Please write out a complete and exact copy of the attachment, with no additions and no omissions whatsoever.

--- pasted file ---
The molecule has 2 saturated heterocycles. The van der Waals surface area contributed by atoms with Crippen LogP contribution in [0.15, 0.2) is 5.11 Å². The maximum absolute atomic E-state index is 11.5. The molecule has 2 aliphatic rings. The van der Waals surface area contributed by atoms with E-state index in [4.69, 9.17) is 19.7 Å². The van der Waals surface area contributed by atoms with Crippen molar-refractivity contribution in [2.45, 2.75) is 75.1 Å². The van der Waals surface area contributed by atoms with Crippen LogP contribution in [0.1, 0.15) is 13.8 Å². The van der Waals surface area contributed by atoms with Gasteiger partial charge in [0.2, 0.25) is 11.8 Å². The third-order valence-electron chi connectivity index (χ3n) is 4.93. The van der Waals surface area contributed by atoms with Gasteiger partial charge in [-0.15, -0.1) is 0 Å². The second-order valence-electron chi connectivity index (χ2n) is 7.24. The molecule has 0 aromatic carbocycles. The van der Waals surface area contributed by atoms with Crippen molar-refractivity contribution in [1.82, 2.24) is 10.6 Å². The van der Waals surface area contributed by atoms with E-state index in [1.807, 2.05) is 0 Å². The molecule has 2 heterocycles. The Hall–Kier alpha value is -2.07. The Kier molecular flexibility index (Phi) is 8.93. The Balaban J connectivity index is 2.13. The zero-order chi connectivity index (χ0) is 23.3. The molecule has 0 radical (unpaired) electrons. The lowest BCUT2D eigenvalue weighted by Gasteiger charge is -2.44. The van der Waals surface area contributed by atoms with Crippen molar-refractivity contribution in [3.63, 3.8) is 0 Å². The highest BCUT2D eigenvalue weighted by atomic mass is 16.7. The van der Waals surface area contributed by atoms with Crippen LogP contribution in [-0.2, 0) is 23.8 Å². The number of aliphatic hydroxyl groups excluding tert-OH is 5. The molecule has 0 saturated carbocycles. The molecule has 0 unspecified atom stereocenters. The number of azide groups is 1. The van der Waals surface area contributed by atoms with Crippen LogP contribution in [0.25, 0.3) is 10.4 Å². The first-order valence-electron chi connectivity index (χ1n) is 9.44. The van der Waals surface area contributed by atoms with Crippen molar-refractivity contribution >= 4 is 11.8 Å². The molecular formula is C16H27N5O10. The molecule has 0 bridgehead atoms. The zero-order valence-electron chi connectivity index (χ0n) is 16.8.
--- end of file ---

The molecule has 2 saturated heterocycles. The van der Waals surface area contributed by atoms with Crippen LogP contribution in [0.15, 0.2) is 5.11 Å². The maximum absolute atomic E-state index is 11.5. The molecule has 2 aliphatic rings. The van der Waals surface area contributed by atoms with E-state index in [4.69, 9.17) is 19.7 Å². The van der Waals surface area contributed by atoms with Crippen molar-refractivity contribution in [2.45, 2.75) is 75.1 Å². The van der Waals surface area contributed by atoms with Crippen LogP contribution in [0.1, 0.15) is 13.8 Å². The van der Waals surface area contributed by atoms with Gasteiger partial charge in [0.2, 0.25) is 11.8 Å². The third-order valence-electron chi connectivity index (χ3n) is 4.93. The van der Waals surface area contributed by atoms with Gasteiger partial charge in [-0.15, -0.1) is 0 Å². The second-order valence-electron chi connectivity index (χ2n) is 7.24. The molecule has 0 aromatic carbocycles. The van der Waals surface area contributed by atoms with Crippen molar-refractivity contribution in [1.82, 2.24) is 10.6 Å². The van der Waals surface area contributed by atoms with E-state index in [1.807, 2.05) is 0 Å². The molecule has 2 heterocycles. The Hall–Kier alpha value is -2.07. The Kier molecular flexibility index (Phi) is 8.93. The Balaban J connectivity index is 2.13. The zero-order chi connectivity index (χ0) is 23.3. The molecule has 0 radical (unpaired) electrons. The lowest BCUT2D eigenvalue weighted by Gasteiger charge is -2.44. The van der Waals surface area contributed by atoms with Crippen molar-refractivity contribution in [3.63, 3.8) is 0 Å². The highest BCUT2D eigenvalue weighted by atomic mass is 16.7. The van der Waals surface area contributed by atoms with Crippen LogP contribution in [-0.2, 0) is 23.8 Å². The number of aliphatic hydroxyl groups excluding tert-OH is 5. The molecule has 0 saturated carbocycles. The molecule has 0 unspecified atom stereocenters. The number of azide groups is 1. The van der Waals surface area contributed by atoms with Crippen LogP contribution in [0.25, 0.3) is 10.4 Å². The first-order valence-electron chi connectivity index (χ1n) is 9.44. The van der Waals surface area contributed by atoms with Crippen molar-refractivity contribution >= 4 is 11.8 Å². The molecular formula is C16H27N5O10. The molecule has 0 bridgehead atoms. The zero-order valence-electron chi connectivity index (χ0n) is 16.8.